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Marrant, John (15 June 1755– April 1791), minister and author, was born in the New York Colony to a family of free blacks. The names and occupations of his parents are not known. When he was four years old, his father died. Marrant and his mother moved to Florida and Georgia; subsequently Marrant moved to Charleston, South Carolina, to live with his sister and brother-in-law. He stayed in school until he was eleven years old, becoming an apprentice to a music master for two additional years. During this time he also learned carpentry. His careers in music and carpentry ended in late 1769 or early 1770, when he was converted to Christianity by the famous evangelical minister ...

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Occom, Samson (1723–14 July 1792), Presbyterian preacher and writer, was born into a Mohegan community near New London, Connecticut, the son of Joshua Occom and Sarah (maiden name unknown).

At seventeen Samson Occom was converted to Christianity by Rev. James Davenport during the “Great Awakening” (c. 1730–1740), when efforts to bring the gospel to New England Indians were rekindled by evangelists. In 1743 he enrolled in ...

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Samson Occom. Mezzotint on paper, 1768, by Jonathan Spilsbury (after Mason Chamberlin). National Portrait Gallery, Smithsonian Institution.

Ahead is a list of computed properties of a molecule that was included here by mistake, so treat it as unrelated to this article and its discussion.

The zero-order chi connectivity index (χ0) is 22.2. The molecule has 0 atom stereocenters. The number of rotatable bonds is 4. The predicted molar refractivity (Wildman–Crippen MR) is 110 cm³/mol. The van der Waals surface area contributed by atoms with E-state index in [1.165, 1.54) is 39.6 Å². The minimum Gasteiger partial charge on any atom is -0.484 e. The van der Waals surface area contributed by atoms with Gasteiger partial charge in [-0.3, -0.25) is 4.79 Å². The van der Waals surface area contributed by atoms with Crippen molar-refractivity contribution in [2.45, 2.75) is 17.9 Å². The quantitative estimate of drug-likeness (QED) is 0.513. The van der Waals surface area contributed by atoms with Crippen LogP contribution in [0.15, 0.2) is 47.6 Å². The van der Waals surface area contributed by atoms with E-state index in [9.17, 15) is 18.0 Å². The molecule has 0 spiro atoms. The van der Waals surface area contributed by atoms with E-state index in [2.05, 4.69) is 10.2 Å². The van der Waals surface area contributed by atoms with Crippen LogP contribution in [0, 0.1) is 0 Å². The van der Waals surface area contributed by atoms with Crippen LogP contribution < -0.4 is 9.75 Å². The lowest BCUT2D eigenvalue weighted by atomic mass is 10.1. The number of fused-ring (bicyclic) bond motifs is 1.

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Opukahaia (1792–17 February 1818), Hawaiian student and first Hawaiian convert to Christianity, , known as Henry Obookiah, was raised at Kealakekua Bay on the island of Hawaii. His mother was Kamohoula; his father’s name is unknown. About 1802, during the wars of Kamehameha the Great...

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Other Day, John (1819?–30 October 1869), Christian farmer chief of the Wahpeton Dakotas, who became famous for leading white settlers to safety during the Dakota War of 1862, was born in southern Minnesota, the son of Scarlet Bird (Zitkadanduta), a war shaman. His mother’s name is not known. His Indian name was Anpetutokeca; he was also known as Good Sounding Voice, or Hotonhowaste....

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Tekakwitha, Kateri (1656–17 April 1680), Christian convert, whose baptismal name was Catherine, was born at the Mohawk village of Ossernenon, on the Mohawk River, the daughter of a Christian Algonquin mother and an Iroquois chief. Her mother had been taken captive at Three Rivers, Canada, by a band of raiding Mohawks who had adopted her; she later married into the tribe and had two children. A smallpox epidemic in 1660 killed both of Kateri’s parents and her brother and left her with pockmarks and a sensitivity to light that kept her indoors much of the time. After Iroquois custom, she was adopted by her paternal uncle....